Frequently Asked Questions: SSRW Technical Proceedings

The NEB received letters from both Imperial Oil Resources Ventures Limited (IORVL) and Chevron Canada Limited (Chevron) requesting the Board to consider and provide a ruling on their respective proposals to meet the intended outcome of the NEB’s Same Season Relief Well (SSRW) Policy.

After carefully considering the information submitted, the Board has decided to grant the two requests for review. The Board determined it would be beneficial, early in the regulatory review process, to establish whether the proposals would meet the intended outcome of the SSRW Policy, as it is a major element of both projects. There will be an opportunity for public participation in the review processes.

  1. What is the status of IORVL/ Chevron’s Offshore Drilling Application?
  2. What is the Same Season Relief Well Policy?
  3. How do the SSRW technical proceedings fit into the overall applications to drill?
  4. What are the timelines for the SSRW technical proceedings?
  5. What Issues will the Board examine during the SSRW technical proceedings?
  6. Will an environmental assessment (EA) be required?
  7. How will the Board evaluate alternative approaches as meeting the intent of the SSRW Policy? What criteria will it use to reach a ruling?
  8. What will the process look like for a SSRW technical proceeding? Will there be a public hearing?
  9. How can the public participate?
  10. How will the views of Northerners and Aboriginal groups be taken into consideration during the SSRW technical proceedings?
  11. Will there be Participant Funding?
  12. Why did the NEB decide to consider the request to depart from the SSRW Policy now, and not when IORVL made the request in 2009?
  13. Didn’t the NEB clarify that it required an SSRW during the Arctic Review? Why is the NEB agreeing to hear a proposal that doesn’t include a SSRW?
  14. How will this process be different than the Arctic Review?
  15. What was the purpose of the Arctic Review?
  16. Will IORVL’s project face a tougher regulatory review as a result of the Arctic Review?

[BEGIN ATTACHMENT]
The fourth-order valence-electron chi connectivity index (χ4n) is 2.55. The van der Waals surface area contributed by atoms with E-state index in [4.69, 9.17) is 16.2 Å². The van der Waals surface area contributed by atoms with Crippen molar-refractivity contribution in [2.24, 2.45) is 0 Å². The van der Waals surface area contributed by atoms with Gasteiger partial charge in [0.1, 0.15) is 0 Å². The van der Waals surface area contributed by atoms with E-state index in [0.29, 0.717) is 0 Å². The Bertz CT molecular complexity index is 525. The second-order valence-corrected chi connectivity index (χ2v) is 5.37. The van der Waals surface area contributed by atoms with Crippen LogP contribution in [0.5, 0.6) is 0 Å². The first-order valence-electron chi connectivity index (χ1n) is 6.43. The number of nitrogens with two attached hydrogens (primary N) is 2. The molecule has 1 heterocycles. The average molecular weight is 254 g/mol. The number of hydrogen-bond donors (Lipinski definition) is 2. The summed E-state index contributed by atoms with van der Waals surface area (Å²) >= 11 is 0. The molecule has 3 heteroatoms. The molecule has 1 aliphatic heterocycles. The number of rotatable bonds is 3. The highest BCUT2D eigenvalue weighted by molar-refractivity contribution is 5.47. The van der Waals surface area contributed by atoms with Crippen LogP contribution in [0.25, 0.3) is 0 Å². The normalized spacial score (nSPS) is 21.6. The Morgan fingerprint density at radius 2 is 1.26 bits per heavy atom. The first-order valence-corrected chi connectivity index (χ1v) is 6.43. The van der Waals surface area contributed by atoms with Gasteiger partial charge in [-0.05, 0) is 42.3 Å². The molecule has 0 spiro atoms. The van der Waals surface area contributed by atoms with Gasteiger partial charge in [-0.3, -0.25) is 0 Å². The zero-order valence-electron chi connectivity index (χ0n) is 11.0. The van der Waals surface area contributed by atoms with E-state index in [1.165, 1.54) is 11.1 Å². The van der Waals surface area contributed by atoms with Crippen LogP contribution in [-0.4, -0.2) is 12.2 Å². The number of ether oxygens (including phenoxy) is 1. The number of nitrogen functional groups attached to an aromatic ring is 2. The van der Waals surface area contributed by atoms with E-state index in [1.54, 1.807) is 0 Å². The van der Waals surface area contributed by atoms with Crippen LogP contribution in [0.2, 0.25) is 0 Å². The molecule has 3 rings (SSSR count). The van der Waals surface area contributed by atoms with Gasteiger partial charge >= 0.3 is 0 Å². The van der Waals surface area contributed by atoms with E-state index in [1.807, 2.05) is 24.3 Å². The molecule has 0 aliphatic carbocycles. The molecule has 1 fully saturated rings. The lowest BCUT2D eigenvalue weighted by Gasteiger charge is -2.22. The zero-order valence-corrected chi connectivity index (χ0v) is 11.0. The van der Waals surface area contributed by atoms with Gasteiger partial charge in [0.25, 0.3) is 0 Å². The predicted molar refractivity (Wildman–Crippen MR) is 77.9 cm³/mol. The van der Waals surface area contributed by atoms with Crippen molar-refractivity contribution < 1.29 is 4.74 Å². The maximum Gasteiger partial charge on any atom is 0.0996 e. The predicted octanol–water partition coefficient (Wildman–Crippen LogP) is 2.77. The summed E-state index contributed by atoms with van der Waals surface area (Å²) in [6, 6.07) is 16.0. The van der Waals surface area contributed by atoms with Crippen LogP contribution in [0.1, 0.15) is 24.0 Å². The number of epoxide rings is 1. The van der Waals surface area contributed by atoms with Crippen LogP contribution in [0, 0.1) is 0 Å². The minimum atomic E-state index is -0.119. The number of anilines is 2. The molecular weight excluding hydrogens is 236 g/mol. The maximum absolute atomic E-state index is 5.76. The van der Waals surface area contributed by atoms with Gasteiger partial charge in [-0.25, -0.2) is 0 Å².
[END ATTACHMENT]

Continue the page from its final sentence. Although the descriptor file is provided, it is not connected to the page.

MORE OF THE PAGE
17. Is the NEB looking at what other jurisdictions (particularly Arctic offshore) require a SSRW?
  18. Is the NEB aware of equivalent technology that could be used to replace a SSRW?
  19. What expertise does the NEB use to assess these proposals?
  20. What potential impacts on the North will the NEB consider when deciding whether to approve offshore drilling in the Arctic?

1. What is the status of IORVL/ Chevron’s Offshore Drilling Application?

  • The NEB received letters from both Imperial Oil Resources Ventures Limited (IORVL) and Chevron Canada Limited (Chevron) requesting the Board to consider and provide a ruling on their respective proposals to meet the intended outcome of the NEB’s Same Season Relief Well (SSRW) Policy.
  • After carefully considering the information submitted, the Board decided to grant the two requests for review. The Board will examine each proposal on its own merits.
  • In a letter dated December 17 2014, Chevron indicated that it has put its drilling plans for EL-481 on hold indefinitely.
  • We have not yet received an application for an Operations Authorization from IORVL.

2. What is the Same Season Relief Well Policy?

  • Through the Review of Offshore Drilling in the Canadian Arctic (Arctic Review), the Board re-affirmed its SSRW Policy: the applicant must demonstrate, in its Contingency Plan, the capability to drill a relief well to kill an out-of-control well during the same drilling season. This is referred to as same season relief well capability.